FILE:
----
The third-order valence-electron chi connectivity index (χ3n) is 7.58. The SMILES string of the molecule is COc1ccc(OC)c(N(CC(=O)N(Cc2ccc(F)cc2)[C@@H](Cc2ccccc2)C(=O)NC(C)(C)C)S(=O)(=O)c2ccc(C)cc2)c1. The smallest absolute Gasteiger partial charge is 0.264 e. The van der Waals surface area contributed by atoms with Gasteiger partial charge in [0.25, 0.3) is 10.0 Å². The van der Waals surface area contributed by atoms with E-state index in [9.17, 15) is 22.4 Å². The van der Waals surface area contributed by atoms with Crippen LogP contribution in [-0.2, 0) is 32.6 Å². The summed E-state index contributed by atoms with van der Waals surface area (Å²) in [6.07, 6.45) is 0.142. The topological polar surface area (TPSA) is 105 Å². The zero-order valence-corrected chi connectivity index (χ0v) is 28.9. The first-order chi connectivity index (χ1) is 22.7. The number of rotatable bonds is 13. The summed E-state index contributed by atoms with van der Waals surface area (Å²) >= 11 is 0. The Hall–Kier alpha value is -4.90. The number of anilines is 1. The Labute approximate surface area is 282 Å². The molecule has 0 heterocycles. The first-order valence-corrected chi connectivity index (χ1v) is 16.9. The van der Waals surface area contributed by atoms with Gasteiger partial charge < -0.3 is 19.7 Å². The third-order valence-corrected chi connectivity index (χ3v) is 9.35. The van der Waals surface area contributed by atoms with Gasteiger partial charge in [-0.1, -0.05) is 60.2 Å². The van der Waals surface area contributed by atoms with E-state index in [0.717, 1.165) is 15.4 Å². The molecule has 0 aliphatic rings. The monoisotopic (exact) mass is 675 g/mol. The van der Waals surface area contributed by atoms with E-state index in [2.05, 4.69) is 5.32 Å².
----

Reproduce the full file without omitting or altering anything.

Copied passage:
The third-order valence-electron chi connectivity index (χ3n) is 7.58. The SMILES string of the molecule is COc1ccc(OC)c(N(CC(=O)N(Cc2ccc(F)cc2)[C@@H](Cc2ccccc2)C(=O)NC(C)(C)C)S(=O)(=O)c2ccc(C)cc2)c1. The smallest absolute Gasteiger partial charge is 0.264 e. The van der Waals surface area contributed by atoms with Gasteiger partial charge in [0.25, 0.3) is 10.0 Å². The van der Waals surface area contributed by atoms with E-state index in [9.17, 15) is 22.4 Å². The van der Waals surface area contributed by atoms with Crippen LogP contribution in [-0.2, 0) is 32.6 Å². The summed E-state index contributed by atoms with van der Waals surface area (Å²) in [6.07, 6.45) is 0.142. The topological polar surface area (TPSA) is 105 Å². The zero-order valence-corrected chi connectivity index (χ0v) is 28.9. The first-order chi connectivity index (χ1) is 22.7. The number of rotatable bonds is 13. The summed E-state index contributed by atoms with van der Waals surface area (Å²) >= 11 is 0. The Hall–Kier alpha value is -4.90. The number of anilines is 1. The Labute approximate surface area is 282 Å². The molecule has 0 heterocycles. The first-order valence-corrected chi connectivity index (χ1v) is 16.9. The van der Waals surface area contributed by atoms with Gasteiger partial charge < -0.3 is 19.7 Å². The third-order valence-corrected chi connectivity index (χ3v) is 9.35. The van der Waals surface area contributed by atoms with Gasteiger partial charge in [-0.1, -0.05) is 60.2 Å². The van der Waals surface area contributed by atoms with E-state index in [0.717, 1.165) is 15.4 Å². The molecule has 0 aliphatic rings. The monoisotopic (exact) mass is 675 g/mol. The van der Waals surface area contributed by atoms with E-state index in [2.05, 4.69) is 5.32 Å².